Joe Root accepted England had missed a “golden chance” to end their long wait for a maiden one-day international title after a crushing eight-wicket Champions Trophy semi-final defeat by Pakistan.
But the star batsman, England’s Test skipper, is determined to put the hurt the white-ball side feel now to good use when the country stages the 2019 World Cup.
England, despite competing in 19 major ICC ODI events since the inaugural World Cup back in 1975 have yet to lift a trophy. Their only comparable limited overs success came when they won the 2010 ICC World Twenty20 in the Caribbean.
England have undergone something of an ODI revival since a dismal first-round exit at the 2015 World Cup. But none of that dash or even much in the way of cricket know-how was on show as they failed to adjust to the demands of playing on a used pitch against Pakistan in Cardiff on Wednesday. Having been 128 for two, they lost their last eight wickets for 83 runs as they slumped to a lowly 211 all out.
Well though Pakistan bowled, the knowledge they had struggled to get to 237 in seeing off Sri Lanka in the Welsh capital just two days earlier was a stark reminder to England of what might have been had they managed to set a total of around 250-270.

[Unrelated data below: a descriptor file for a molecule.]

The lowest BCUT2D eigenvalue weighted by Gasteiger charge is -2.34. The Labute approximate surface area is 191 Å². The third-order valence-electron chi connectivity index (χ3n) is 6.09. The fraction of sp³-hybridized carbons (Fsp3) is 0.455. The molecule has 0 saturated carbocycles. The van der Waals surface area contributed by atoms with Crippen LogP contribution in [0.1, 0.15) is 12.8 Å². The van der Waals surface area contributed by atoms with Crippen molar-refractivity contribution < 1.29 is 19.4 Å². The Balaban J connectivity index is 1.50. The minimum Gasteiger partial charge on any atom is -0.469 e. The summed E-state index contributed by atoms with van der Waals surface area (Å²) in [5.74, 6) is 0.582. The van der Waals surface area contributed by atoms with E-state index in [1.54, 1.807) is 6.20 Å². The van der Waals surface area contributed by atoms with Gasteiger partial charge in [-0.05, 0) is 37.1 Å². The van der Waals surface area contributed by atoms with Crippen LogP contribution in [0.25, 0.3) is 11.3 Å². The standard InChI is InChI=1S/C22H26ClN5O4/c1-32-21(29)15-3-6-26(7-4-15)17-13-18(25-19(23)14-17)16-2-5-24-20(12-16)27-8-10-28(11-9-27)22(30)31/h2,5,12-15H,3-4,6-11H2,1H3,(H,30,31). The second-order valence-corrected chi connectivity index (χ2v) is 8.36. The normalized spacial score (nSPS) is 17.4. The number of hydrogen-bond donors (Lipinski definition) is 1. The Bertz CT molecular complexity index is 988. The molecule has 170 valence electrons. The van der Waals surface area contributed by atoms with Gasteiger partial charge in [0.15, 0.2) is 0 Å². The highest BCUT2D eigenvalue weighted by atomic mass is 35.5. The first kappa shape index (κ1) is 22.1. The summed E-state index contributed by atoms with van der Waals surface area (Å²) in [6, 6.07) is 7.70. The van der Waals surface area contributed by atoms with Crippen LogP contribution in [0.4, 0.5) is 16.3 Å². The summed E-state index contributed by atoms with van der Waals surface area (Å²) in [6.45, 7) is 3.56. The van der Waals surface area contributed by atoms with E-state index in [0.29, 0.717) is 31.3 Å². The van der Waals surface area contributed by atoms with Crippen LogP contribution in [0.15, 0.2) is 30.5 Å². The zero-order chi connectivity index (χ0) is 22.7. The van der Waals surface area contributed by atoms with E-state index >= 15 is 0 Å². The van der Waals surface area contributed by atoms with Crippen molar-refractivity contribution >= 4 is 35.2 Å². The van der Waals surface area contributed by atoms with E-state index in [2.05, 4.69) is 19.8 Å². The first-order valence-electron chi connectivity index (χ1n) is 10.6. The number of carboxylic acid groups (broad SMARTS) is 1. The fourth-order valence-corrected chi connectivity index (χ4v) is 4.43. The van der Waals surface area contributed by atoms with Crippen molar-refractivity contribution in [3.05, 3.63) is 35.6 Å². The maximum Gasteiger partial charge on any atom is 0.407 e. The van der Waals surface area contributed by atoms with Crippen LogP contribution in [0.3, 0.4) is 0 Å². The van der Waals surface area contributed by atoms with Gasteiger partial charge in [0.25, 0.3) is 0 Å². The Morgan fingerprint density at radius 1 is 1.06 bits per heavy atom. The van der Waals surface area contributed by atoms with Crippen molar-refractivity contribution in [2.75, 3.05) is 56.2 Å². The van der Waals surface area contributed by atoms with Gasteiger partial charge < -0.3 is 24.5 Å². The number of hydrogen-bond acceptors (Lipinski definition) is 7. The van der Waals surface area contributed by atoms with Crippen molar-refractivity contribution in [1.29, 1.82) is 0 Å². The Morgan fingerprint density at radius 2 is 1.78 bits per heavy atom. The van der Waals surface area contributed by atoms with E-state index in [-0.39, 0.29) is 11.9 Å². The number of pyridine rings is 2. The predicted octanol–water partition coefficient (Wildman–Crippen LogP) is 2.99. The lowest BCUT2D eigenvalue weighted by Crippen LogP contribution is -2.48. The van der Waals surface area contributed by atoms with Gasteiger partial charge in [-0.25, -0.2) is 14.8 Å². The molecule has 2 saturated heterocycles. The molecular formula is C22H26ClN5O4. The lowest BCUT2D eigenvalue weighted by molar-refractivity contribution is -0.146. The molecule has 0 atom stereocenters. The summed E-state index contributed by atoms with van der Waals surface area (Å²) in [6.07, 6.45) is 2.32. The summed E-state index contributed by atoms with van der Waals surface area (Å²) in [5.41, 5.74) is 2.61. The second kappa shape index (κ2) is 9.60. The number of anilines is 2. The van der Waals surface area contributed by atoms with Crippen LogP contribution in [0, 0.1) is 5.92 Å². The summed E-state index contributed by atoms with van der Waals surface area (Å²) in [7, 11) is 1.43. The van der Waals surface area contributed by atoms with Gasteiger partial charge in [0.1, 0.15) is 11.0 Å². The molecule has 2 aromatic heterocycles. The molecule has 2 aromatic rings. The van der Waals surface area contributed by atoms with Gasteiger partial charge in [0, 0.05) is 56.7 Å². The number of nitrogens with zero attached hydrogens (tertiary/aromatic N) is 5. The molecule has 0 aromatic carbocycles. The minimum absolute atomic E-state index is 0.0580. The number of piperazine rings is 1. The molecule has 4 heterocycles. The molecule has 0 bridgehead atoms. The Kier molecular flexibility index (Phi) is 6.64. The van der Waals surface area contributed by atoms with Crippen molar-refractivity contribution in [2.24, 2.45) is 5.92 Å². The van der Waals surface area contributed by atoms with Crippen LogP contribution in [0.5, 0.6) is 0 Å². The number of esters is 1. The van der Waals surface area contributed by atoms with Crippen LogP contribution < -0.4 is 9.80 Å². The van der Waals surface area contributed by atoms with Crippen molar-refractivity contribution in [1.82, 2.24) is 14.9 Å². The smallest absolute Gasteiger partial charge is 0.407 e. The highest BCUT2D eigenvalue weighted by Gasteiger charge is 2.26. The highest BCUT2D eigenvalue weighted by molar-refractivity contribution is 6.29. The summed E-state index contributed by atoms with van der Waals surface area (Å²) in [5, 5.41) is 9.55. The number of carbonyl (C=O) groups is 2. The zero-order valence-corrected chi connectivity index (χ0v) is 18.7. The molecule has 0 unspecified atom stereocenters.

Instead, Pakistan were able to cruise to their victory target, having adapted to the slow and low surface with some skilled seam bowling and dynamic batting.
“I’m just very disappointed,” said Root, who top-scored for England with 46. “We’ve played some really good cricket throughout the whole of this summer, and it was frustrating not being able to do it (in the semi-final). This doesn’t feel great at the minute but there’s a lot of cricket still to play this summer, and we’ve got to make sure we’re right for that.”
The Yorkshireman continued: “This was a golden chance to win a tournament at home, and I think all we can do now is keep looking towards that World Cup and use this as a really good platform. We know we’re not the finished article. We have made huge strides and we’ve got to continue to work out ways to get on the right side of these scenarios when things aren’t favourable to us.
He further added: “But more than anything we’ve got to keep that drive we’ve had over the last 18 months to keep getting better — so when that World Cup does come around we’re in the best shape possible to give ourselves the best chance of contending in that final.”
Wednesday’s reverse was just England’s second defeat in their last 13 ODIs and coach Trevor Bayliss was confident it would not do lasting damage to Eoin Morgan’s talented side.
“We’ve played worse than this over the last couple of years and been knocked over fairly easily in some games, (but) it doesn’t seem to affect them,” he said. “They’ll put this to the back of their minds and go and perform the next time.”
Playing on used pitches is something that can happen at major events and Bayliss accepted England had to find a way to remain competitive in less than ideal batting conditions.
“It was very difficult to let the ball come on and hit through the line … (but) you have to learn to play on different wickets — sometimes at home, sometimes away.”